Office of Planning, Environment, & Realty (HEP)
How is FHWA supporting health in transportation?
FHWA is working to better understand and address health effects of transportation plans and systems. FHWA programs, initiatives, and research activities address health-related issues at many different points throughout the project development process. FHWA regulations and policies promote practices and procedures that address both negative and positive health outcomes.
FHWA also funds a number of research activities address the intersection of health and transportation, including a white paper that identifies an integrated and flexible approach that can help metropolitan planning organizations (MPOs) and their partners take a holistic approach to health in the transportation planning process.
The report, "Metropolitan Area Transportation Planning for Healthy Communities," applies research from four case studies to develop a framework that stakeholders can use to approach health successfully within metropolitan area transportation planning. A second will look at how State Departments of Transportation (DOTs) are including health in their planning activities.
Does FHWA have any staff dedicated to health in transportation?
Yes. In 2012, FHWA established the Health and Transportation Working Group to explore how the agency can address health issues and requests, and work better with the public health community. The group's members include several FHWA offices, including the FHWA Resource Center and Federal Lands.
What other ways is FHWA working on health in transportation?
FHWA is working alongside the Office of the Secretary of Transportation, the Centers for Disease Control and Prevention and the American Public Health Association and others to develop an on line Health Evaluation Tool that MPOs and State DOTs can use evaluate how health is integrated into their transportation programs and projects.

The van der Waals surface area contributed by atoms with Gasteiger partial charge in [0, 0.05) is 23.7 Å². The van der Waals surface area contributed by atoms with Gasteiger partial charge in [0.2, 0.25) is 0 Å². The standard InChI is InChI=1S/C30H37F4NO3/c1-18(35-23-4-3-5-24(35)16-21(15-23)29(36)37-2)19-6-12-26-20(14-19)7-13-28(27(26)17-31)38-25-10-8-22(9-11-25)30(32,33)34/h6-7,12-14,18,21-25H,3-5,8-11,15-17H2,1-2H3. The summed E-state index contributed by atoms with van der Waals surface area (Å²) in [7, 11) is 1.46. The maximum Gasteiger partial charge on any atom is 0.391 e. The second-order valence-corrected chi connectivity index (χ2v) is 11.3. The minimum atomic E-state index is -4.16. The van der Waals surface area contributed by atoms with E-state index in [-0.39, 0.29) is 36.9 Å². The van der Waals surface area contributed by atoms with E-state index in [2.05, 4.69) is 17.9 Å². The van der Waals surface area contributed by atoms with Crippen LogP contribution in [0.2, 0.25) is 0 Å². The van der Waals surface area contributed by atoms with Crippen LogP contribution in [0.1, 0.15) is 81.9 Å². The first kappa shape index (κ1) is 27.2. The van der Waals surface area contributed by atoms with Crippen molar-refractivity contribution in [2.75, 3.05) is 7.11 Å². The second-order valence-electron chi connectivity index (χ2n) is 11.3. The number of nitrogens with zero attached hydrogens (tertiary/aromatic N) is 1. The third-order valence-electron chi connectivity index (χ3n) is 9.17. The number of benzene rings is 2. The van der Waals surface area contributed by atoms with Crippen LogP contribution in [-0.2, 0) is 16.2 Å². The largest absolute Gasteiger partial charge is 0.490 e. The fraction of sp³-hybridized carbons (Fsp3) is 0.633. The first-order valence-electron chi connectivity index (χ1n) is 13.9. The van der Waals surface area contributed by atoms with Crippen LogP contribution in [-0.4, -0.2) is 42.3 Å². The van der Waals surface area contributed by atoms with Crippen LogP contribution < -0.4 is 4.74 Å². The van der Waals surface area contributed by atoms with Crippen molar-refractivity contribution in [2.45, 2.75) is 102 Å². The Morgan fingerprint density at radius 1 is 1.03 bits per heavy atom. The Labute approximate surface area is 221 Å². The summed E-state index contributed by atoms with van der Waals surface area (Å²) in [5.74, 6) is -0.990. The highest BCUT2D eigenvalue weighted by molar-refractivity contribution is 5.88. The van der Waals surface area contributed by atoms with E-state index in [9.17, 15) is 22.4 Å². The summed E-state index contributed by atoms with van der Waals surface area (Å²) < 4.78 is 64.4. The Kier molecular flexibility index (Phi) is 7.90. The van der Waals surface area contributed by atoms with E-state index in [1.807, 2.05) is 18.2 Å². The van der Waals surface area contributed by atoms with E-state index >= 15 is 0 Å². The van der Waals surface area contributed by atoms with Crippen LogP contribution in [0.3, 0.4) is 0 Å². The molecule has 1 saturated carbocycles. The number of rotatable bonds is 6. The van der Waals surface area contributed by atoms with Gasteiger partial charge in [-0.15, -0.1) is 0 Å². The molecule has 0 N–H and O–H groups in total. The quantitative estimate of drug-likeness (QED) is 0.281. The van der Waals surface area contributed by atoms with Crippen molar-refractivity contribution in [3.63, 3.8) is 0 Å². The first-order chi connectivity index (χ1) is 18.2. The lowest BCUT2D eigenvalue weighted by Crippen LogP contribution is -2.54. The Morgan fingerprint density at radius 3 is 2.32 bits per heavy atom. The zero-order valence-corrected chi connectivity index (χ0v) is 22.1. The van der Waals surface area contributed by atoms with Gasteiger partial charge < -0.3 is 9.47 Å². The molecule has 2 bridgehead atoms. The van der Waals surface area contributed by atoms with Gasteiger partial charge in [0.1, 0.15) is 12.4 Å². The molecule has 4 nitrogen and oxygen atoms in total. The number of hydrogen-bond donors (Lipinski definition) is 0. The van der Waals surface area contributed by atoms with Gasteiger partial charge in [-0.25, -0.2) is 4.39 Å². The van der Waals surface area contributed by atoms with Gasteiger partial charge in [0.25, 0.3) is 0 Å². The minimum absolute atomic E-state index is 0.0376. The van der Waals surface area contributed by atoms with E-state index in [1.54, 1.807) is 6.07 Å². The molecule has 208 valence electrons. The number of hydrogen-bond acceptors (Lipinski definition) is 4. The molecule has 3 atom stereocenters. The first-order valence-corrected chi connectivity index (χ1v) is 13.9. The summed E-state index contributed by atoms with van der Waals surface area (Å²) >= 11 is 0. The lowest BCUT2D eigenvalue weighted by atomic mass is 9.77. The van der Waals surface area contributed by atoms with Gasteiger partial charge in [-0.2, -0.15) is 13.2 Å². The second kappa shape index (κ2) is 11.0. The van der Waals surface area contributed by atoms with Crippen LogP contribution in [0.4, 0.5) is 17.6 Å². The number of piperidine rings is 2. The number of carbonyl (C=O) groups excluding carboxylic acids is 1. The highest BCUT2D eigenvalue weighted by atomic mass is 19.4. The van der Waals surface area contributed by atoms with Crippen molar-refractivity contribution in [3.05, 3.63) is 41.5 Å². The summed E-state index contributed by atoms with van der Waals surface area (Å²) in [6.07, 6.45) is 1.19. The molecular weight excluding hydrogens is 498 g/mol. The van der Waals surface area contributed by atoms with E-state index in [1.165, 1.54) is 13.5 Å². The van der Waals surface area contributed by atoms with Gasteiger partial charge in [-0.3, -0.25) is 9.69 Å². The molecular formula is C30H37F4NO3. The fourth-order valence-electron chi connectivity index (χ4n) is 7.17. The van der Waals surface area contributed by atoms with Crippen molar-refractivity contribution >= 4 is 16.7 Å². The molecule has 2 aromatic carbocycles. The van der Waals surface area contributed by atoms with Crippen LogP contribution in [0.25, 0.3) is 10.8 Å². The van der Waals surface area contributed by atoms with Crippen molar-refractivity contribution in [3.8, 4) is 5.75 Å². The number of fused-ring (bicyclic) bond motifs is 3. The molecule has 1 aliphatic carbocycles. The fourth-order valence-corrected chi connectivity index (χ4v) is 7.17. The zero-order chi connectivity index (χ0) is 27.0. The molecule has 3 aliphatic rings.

Are there other transportation and health activity to be aware of?
Yes. The Transportation Research Board has a Subcommittee on Health and Transportation. The co-sponsoring Committees for this subcommittee are Environmental Justice in Transportation (ADD50), Transportation and Sustainability (ADD40), Travel Behavior and Values (ADB10) and Urban Data and Information Systems (ABJ30).
The mission of the Health and Transportation Subcommittee is "to identify, advance and publish research and information to expand and improve current understanding and evaluation of the health impacts of federal, state, regional and local transportation policies, procedures and actions.
The committee's members include FHWA and Federal Transit Administration staff members as well as staff from other agencies. The committee will meet at TRB's Annual Meeting in January 2013.
How does livability play into planning for healthy communities?
Livability is a key component at improving health for communities, things like more active transportation and better access to health providers has be well documented in the work of The Partnership for Sustainable Communities , a partnership among the U .S. Department of Housing and Urban Development (HUD), DOT, and the U.S. Environmental Protection Agency (EPA) to help communities nationwide improve access to affordable housing, increase transportation options, and lower transportation costs while protecting the environment.
How does MAP-21 address transportation and health?
Although the highway bill, Moving Ahead for Progress in the 21st Century (MAP-21) doesn't explicitly identify health as part of the transportation planning process, some provisions can be used to improve the overall health of a community.
MAP-21 provides eligibility for activities that support health such as pedestrian, bicycle and non-motorized transportation, highway and transit safety, safe routes to school, recreational trails, transportation enhancements activities, environmental mitigation, congestion mitigation and air quality improvement programs.
While health is not included in planning requirements, FHWA encourages DOTs and MPOs to take a holistic approach to health in the planning process.
How can I get involved?
In October 2012, FHWA hosted a webinar on planning for healthy communities and we are planning several more in the upcoming year.